The magic of asking great questions

This is the second in a series of three articles about changing the financial advice conversation, and was published in International Adviser magazine in January 2018.

In the previous article, I suggested that financial advisers are having the wrong conversations with their clients and, if we are to remain relevant, this needs to change. But what, specifically, needs changing?

Initially, I’d say two things. Our mindset and our questions.

Mindset

We need to shift ourselves away from an adviser-centric mindset to a client-centric mindset. I can hear you telling me that you’re already client-centric, but are you, really? What does it mean to be client-centric? It means that we exist to support our client and deliver value, and I’m sure that’s something we all strive for, but then comes the challenge of being in business.

Businesses need to make money. But which comes first, making money or finding a client with a problem to solve? Peter Drucker said “The purpose of business is to find and keep a customer” – which means the concept of finding a customer and solving their problem, is the starting point. That’s client centricity, and if you do that really well, you’ll not have a problem getting paid.

I believe that one of the biggest cultural challenges we face, is making the shift from ‘being in business to make money’ to ‘being in business to solve real problems’ (and getting well paid for it)

Soft Skills

When we learn sales skills, we learn to probe, disturb and ask questions. But most of the time, we’re doing that as part of a sales process for us, not as an advice process for clients. It’s about getting to what we really want, not listening to what they really want, and it has an enormous impact on the way it makes people feel.

I believe that a large part of the problem is caused by the incentives to shortcut the process that are placed in front of advisers, and the pressure that advisers feel to deliver on distribution. The industry says it wants to help advisers transition through this period of immense change, but only as long as distribution isn’t affected! – So what can advisers do?

Stop pushing – start pulling

I believe that advisers should stop pushing for more distribution. Although it may seem counterintuitive, in my experience, the less interested you are in distribution, the more distribution opportunities you’re likely to get. In other words, if you focus on what really matters to people, and pull them into great conversations, you’ll solve real world problems and get paid for it. The harder you focus on distribution, the more transactional the relationship becomes, and client engagement is invariably lower. You can’t fake this by the way. It has to be authentic.

Increase patience

We need to spend more time with clients. Lots of advisers tell me their clients don’t want to have long conversations, often using this as an excuse to get in front of more people. This is probably the result of industry training to prospect for as many clients as possible. Clients want to have good quality conversations. They have little patience for superficial conversations about things they don’t really care about, which are the things we normally talk about! I would encourage you to slow down, be patient and spend more time with people.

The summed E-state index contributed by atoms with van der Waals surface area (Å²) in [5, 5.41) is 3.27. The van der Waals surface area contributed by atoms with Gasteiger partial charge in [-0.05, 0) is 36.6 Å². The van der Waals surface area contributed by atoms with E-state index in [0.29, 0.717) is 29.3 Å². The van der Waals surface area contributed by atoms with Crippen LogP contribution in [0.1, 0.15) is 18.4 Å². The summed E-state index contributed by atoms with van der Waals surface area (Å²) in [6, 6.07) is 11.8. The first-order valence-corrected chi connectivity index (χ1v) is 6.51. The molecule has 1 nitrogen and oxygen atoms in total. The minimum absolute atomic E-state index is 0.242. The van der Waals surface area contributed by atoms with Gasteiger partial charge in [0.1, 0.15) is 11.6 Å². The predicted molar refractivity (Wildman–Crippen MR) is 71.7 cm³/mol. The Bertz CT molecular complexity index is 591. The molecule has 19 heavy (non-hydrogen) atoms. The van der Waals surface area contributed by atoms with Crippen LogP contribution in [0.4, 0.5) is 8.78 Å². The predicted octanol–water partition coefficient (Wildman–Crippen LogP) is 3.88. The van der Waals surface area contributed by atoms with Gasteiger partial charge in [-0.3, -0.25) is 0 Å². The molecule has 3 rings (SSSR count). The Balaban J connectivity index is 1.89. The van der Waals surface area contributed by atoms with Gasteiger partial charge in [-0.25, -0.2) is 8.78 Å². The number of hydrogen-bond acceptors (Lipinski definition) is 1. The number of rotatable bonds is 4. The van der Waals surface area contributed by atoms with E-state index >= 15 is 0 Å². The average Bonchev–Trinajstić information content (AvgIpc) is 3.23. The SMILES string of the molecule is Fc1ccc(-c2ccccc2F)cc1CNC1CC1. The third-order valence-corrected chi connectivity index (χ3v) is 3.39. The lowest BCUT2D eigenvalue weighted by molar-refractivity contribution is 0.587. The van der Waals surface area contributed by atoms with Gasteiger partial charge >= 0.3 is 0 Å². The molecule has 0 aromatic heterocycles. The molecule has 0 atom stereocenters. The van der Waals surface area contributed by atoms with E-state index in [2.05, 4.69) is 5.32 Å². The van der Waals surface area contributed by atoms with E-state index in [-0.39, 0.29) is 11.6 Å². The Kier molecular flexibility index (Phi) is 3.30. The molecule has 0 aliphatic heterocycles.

Ask better questions and listen without the need to reply

Over the years I’ve personally found listening without the need to reply to be the hardest thing to overcome. When someone is talking, we are often thinking about how we will respond before they’ve even finished, rather than listening with the intent to understand. That’s not client-centric, but adviser centric.

Get comfortable with silence

I’ve often found myself asking questions and then filling the silence with more questions. Silence can be uncomfortable, but remember, if you’ve asked someone a great question, they need time to process it. They need time to think about it and summon up a response. There might even be some emotion to deal with and it’s important that we don’t fill that space. Even worse, we might be inclined to try and answer the question for them, or give them some options. Part of our job is to hold the space while they think, not fill it for them.

Very often, our processes feels more like an interrogation than a conversation, and that’s not going to lead to highly engaged clients. Asking deep questions can be very uncomfortable for some advisers, but I think this is where the magic starts to happen and it’s worth going through the discomfort of learning how to do it well.

Most great questions are open rather than closed. They must not be loaded to be answered in a specific way, and whilst they should have a flow, they’re not delivered in machine-gun fashion. More than anything else, they require depth. We need to dig a little deeper to get the real issues, and in order to ensure that our proposition will be seen to carry the value it genuinely has.

What are great questions?

Next time you’re talking to a new prospect try asking some of these questions:

  1. Where are you trying to get to financially?
  2. Why is that important to you?
  3. Where are you currently stuck?
  4. What have you tried doing already (and why didn’t that work)?
  5. What else is going on that will likely impact on this?
  6. What concerns do you have about solving this problem?
  7. How would you feel if you couldn’t achieve this?
  8. What value can I add here?
  9. What would need to have happened in the next 12 months in order for you to feel like you’ve had awesome value?
  10. What would a great outcome look like for you?

 

Read Article 1 – 10 signs you are having the wrong conversation

Read Article 3 – Turning consulting into collaboration

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